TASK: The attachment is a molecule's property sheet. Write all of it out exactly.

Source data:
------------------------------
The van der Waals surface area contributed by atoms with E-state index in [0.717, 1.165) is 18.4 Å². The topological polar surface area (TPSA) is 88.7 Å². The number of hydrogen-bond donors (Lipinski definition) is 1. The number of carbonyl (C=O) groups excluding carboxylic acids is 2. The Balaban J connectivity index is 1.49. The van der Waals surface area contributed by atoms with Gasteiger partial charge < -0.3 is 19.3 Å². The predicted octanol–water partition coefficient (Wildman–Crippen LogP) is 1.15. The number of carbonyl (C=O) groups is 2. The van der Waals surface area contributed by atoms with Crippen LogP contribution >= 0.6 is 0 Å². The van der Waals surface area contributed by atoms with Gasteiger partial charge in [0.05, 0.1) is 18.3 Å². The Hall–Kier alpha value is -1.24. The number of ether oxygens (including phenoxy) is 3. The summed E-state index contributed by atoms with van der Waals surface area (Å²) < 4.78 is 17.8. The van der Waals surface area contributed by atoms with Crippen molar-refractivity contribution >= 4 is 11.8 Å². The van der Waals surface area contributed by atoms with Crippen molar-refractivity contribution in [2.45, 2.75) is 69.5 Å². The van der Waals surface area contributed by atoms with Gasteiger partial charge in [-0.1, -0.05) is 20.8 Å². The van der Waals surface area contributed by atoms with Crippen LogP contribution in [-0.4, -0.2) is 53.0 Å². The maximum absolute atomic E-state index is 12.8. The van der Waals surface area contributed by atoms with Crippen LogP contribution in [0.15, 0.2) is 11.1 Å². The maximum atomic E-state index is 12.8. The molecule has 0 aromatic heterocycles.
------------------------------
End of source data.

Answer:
The van der Waals surface area contributed by atoms with E-state index in [0.717, 1.165) is 18.4 Å². The topological polar surface area (TPSA) is 88.7 Å². The number of hydrogen-bond donors (Lipinski definition) is 1. The number of carbonyl (C=O) groups excluding carboxylic acids is 2. The Balaban J connectivity index is 1.49. The van der Waals surface area contributed by atoms with Gasteiger partial charge < -0.3 is 19.3 Å². The predicted octanol–water partition coefficient (Wildman–Crippen LogP) is 1.15. The number of carbonyl (C=O) groups is 2. The van der Waals surface area contributed by atoms with Crippen LogP contribution >= 0.6 is 0 Å². The van der Waals surface area contributed by atoms with Gasteiger partial charge in [0.05, 0.1) is 18.3 Å². The Hall–Kier alpha value is -1.24. The number of ether oxygens (including phenoxy) is 3. The summed E-state index contributed by atoms with van der Waals surface area (Å²) < 4.78 is 17.8. The van der Waals surface area contributed by atoms with Crippen molar-refractivity contribution >= 4 is 11.8 Å². The van der Waals surface area contributed by atoms with Crippen molar-refractivity contribution in [2.45, 2.75) is 69.5 Å². The van der Waals surface area contributed by atoms with Gasteiger partial charge in [-0.1, -0.05) is 20.8 Å². The van der Waals surface area contributed by atoms with Crippen LogP contribution in [-0.4, -0.2) is 53.0 Å². The maximum absolute atomic E-state index is 12.8. The van der Waals surface area contributed by atoms with Crippen LogP contribution in [0.15, 0.2) is 11.1 Å². The maximum atomic E-state index is 12.8. The molecule has 0 aromatic heterocycles.